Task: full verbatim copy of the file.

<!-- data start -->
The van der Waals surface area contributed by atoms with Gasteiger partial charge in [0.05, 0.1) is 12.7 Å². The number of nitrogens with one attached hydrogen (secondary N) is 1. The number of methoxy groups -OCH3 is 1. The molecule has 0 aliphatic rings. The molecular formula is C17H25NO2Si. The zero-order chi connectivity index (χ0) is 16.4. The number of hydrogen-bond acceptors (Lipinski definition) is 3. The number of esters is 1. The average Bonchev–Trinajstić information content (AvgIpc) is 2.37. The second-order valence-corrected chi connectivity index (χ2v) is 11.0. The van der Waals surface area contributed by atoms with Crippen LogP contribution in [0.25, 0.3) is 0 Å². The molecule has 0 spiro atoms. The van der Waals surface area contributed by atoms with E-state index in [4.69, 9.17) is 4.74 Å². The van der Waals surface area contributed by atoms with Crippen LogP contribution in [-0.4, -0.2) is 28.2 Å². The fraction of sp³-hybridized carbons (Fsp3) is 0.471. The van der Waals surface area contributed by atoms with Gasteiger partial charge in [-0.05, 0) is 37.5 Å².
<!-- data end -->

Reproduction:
The van der Waals surface area contributed by atoms with Gasteiger partial charge in [0.05, 0.1) is 12.7 Å². The number of nitrogens with one attached hydrogen (secondary N) is 1. The number of methoxy groups -OCH3 is 1. The molecule has 0 aliphatic rings. The molecular formula is C17H25NO2Si. The zero-order chi connectivity index (χ0) is 16.4. The number of hydrogen-bond acceptors (Lipinski definition) is 3. The number of esters is 1. The average Bonchev–Trinajstić information content (AvgIpc) is 2.37. The second-order valence-corrected chi connectivity index (χ2v) is 11.0. The van der Waals surface area contributed by atoms with Crippen LogP contribution in [0.25, 0.3) is 0 Å². The molecule has 0 spiro atoms. The van der Waals surface area contributed by atoms with E-state index in [4.69, 9.17) is 4.74 Å². The van der Waals surface area contributed by atoms with Crippen LogP contribution in [-0.4, -0.2) is 28.2 Å². The fraction of sp³-hybridized carbons (Fsp3) is 0.471. The van der Waals surface area contributed by atoms with Gasteiger partial charge in [-0.05, 0) is 37.5 Å².